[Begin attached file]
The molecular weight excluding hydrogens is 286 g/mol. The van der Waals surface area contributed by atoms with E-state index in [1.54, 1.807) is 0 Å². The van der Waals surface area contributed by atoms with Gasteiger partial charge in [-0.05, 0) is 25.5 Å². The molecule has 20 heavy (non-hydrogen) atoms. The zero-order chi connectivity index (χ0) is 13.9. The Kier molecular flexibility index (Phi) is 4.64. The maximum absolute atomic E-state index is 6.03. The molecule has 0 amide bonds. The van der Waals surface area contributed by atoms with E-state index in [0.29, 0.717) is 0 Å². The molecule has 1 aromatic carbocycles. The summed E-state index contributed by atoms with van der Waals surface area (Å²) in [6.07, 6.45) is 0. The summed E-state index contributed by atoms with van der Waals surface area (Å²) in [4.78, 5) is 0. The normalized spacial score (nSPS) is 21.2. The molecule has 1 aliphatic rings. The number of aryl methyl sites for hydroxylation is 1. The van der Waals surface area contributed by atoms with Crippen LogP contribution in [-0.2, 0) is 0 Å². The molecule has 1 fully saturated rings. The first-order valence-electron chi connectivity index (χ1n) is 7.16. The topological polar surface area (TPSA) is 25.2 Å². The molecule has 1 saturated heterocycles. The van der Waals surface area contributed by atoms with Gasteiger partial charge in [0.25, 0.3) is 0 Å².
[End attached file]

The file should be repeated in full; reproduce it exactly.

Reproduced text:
The molecular weight excluding hydrogens is 286 g/mol. The van der Waals surface area contributed by atoms with E-state index in [1.54, 1.807) is 0 Å². The van der Waals surface area contributed by atoms with Gasteiger partial charge in [-0.05, 0) is 25.5 Å². The molecule has 20 heavy (non-hydrogen) atoms. The zero-order chi connectivity index (χ0) is 13.9. The Kier molecular flexibility index (Phi) is 4.64. The maximum absolute atomic E-state index is 6.03. The molecule has 0 amide bonds. The van der Waals surface area contributed by atoms with E-state index in [0.29, 0.717) is 0 Å². The molecule has 1 aromatic carbocycles. The summed E-state index contributed by atoms with van der Waals surface area (Å²) in [6.07, 6.45) is 0. The summed E-state index contributed by atoms with van der Waals surface area (Å²) in [4.78, 5) is 0. The normalized spacial score (nSPS) is 21.2. The molecule has 1 aliphatic rings. The number of aryl methyl sites for hydroxylation is 1. The van der Waals surface area contributed by atoms with Crippen LogP contribution in [-0.2, 0) is 0 Å². The molecule has 1 fully saturated rings. The first-order valence-electron chi connectivity index (χ1n) is 7.16. The topological polar surface area (TPSA) is 25.2 Å². The molecule has 1 saturated heterocycles. The van der Waals surface area contributed by atoms with Gasteiger partial charge in [0.25, 0.3) is 0 Å².